Veterans of the Second World War have called on the British public to vote to remain in the EU. Their intervention comes as senior politicians argue over whether a Brexit would leave Britain vulnerable to attack.
Four veterans, including a former field marshal, have called for Britain to stay in the union just a day after Victory in Europe (VE) Day.
RAF veteran turned National Health Service (NHS) champion Harry Leslie Smith said in a recorded message: “Britain is stronger in Europe because it reflects the values my generation fought for in Europe during the Second World War.”
His fellow RAF veteran David Meylan argued: “We sacrificed many, many men in both world wars and this was to establish a peaceful and a prosperous union. We can’t sacrifice that now.”
Former D-Day veteran and Royal Marine Patrick Churchill said: “The only solution is to bind together, hold together, there we find strength.”
Field Marshal Lord Bramall, former head of the army, argued a Brexit would be “going backwards, not forwards in what we set out to cure after the terrible tragedies of the Second World War.”
British Prime Minister David Cameron argued Monday that a Brexit would risk peace in Europe.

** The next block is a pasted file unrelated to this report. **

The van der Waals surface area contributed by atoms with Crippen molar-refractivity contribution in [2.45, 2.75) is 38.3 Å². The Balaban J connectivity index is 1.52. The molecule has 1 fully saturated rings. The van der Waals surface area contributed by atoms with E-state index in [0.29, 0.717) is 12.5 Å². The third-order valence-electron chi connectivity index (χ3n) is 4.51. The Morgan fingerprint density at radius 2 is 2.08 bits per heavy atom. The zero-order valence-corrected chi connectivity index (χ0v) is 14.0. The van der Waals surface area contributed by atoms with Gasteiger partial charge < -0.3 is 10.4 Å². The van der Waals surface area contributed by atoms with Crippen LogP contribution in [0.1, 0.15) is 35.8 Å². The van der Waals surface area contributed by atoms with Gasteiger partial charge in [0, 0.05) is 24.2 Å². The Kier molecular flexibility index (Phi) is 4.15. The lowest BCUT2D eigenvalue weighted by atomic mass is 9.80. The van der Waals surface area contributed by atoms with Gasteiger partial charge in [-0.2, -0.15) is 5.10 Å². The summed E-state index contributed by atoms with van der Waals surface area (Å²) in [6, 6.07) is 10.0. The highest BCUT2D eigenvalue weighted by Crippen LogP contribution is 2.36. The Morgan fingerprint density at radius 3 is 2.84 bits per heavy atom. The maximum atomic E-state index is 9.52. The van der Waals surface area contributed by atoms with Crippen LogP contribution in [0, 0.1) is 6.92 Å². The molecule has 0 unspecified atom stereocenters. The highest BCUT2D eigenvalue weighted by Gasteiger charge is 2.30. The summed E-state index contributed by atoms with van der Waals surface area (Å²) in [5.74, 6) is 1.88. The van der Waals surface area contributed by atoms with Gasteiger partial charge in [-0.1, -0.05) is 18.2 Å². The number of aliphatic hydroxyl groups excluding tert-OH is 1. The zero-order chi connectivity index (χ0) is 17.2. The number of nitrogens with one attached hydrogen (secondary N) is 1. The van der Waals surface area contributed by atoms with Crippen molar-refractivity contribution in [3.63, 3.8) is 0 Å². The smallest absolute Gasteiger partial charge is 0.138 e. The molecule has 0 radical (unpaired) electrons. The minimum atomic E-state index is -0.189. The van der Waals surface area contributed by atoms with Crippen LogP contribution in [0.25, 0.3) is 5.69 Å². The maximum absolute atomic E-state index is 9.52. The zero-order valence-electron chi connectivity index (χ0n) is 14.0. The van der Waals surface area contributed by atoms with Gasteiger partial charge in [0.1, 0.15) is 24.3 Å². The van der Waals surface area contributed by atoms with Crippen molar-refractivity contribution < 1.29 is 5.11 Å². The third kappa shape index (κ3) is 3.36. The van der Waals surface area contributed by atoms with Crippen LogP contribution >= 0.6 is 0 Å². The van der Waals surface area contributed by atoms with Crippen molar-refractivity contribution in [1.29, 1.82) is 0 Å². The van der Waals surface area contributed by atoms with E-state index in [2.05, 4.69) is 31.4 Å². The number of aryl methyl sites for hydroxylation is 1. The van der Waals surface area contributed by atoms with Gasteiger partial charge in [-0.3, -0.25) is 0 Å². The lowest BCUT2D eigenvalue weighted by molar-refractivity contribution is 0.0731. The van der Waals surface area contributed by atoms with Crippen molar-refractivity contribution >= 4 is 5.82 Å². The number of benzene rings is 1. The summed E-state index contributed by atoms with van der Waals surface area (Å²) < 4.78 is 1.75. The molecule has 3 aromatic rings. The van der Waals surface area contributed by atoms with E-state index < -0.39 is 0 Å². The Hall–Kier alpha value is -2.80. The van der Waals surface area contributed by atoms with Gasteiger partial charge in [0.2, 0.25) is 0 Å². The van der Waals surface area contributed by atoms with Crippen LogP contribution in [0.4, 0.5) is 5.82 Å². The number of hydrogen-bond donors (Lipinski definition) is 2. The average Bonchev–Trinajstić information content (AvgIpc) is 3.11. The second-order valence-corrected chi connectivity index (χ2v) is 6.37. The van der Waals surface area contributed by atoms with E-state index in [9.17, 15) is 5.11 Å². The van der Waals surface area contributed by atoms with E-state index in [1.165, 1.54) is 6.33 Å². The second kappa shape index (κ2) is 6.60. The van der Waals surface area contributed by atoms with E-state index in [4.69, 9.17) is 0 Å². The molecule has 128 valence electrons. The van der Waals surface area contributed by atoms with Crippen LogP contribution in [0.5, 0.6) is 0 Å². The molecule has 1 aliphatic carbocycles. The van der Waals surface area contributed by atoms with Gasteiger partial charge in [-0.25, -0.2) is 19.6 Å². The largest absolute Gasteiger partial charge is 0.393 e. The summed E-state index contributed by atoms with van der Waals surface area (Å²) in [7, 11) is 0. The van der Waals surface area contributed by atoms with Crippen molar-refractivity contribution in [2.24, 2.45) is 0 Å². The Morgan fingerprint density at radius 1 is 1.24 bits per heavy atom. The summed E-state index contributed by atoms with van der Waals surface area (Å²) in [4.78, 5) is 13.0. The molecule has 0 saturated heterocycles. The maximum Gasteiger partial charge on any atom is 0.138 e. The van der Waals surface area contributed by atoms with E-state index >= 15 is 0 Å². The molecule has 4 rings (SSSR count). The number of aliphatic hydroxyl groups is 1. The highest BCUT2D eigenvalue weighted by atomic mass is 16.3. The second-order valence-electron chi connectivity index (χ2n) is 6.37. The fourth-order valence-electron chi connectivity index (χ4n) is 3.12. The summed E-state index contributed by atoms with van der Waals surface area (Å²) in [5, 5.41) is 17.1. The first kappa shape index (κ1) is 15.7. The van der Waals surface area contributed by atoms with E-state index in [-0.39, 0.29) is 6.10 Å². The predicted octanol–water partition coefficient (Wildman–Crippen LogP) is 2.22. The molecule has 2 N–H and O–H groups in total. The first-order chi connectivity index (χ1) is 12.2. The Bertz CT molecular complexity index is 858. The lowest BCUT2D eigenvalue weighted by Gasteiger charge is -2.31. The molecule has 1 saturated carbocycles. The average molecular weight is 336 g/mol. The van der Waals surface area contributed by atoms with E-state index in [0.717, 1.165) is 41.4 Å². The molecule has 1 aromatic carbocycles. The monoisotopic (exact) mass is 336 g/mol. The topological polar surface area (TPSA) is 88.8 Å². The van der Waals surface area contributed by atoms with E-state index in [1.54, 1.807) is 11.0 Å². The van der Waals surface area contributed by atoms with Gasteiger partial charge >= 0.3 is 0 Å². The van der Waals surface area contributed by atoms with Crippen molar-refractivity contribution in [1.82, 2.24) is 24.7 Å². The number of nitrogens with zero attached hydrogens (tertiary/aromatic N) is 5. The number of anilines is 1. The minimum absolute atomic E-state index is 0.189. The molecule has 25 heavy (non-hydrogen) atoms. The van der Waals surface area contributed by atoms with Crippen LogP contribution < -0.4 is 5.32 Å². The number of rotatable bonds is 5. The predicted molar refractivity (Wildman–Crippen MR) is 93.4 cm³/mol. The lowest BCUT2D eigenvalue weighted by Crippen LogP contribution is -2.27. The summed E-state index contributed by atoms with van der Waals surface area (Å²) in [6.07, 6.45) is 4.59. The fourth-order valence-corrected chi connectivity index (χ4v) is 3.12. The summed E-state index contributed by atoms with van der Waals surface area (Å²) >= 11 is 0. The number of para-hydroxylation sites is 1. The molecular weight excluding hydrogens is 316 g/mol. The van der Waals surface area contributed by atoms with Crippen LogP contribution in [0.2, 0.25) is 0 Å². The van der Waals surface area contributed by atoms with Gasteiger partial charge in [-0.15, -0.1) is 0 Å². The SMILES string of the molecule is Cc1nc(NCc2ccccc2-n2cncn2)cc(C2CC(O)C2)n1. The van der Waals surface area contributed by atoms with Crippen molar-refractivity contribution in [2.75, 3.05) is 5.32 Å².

He warned that “isolationism has never served this country well. Whenever we turn our back on Europe, sooner or later we come to regret it. We have always had to go back in, and always at much higher cost.”
His speech included an emotive reference to “the serried rows of white headstones in lovingly tended Commonwealth war cemeteries,” which “stand as silent testament to the price this country has paid to help restore peace and order in Europe.”
Some Tory heavyweights have taken a polar opposite view of the EU’s impact on British security.
Julian Lewis, who served on the Commons defense and intelligence committee, warned in the Telegraph on Monday that the “EU seeks to duplicate NATO by recreating it without the deterrent power of the Americans.”
“By trying to act as a separate entity on the European stage, the EU resurrects all the old risks of blundering into military confrontations under circumstances where the US may feel free from any obligation to act,” he warned.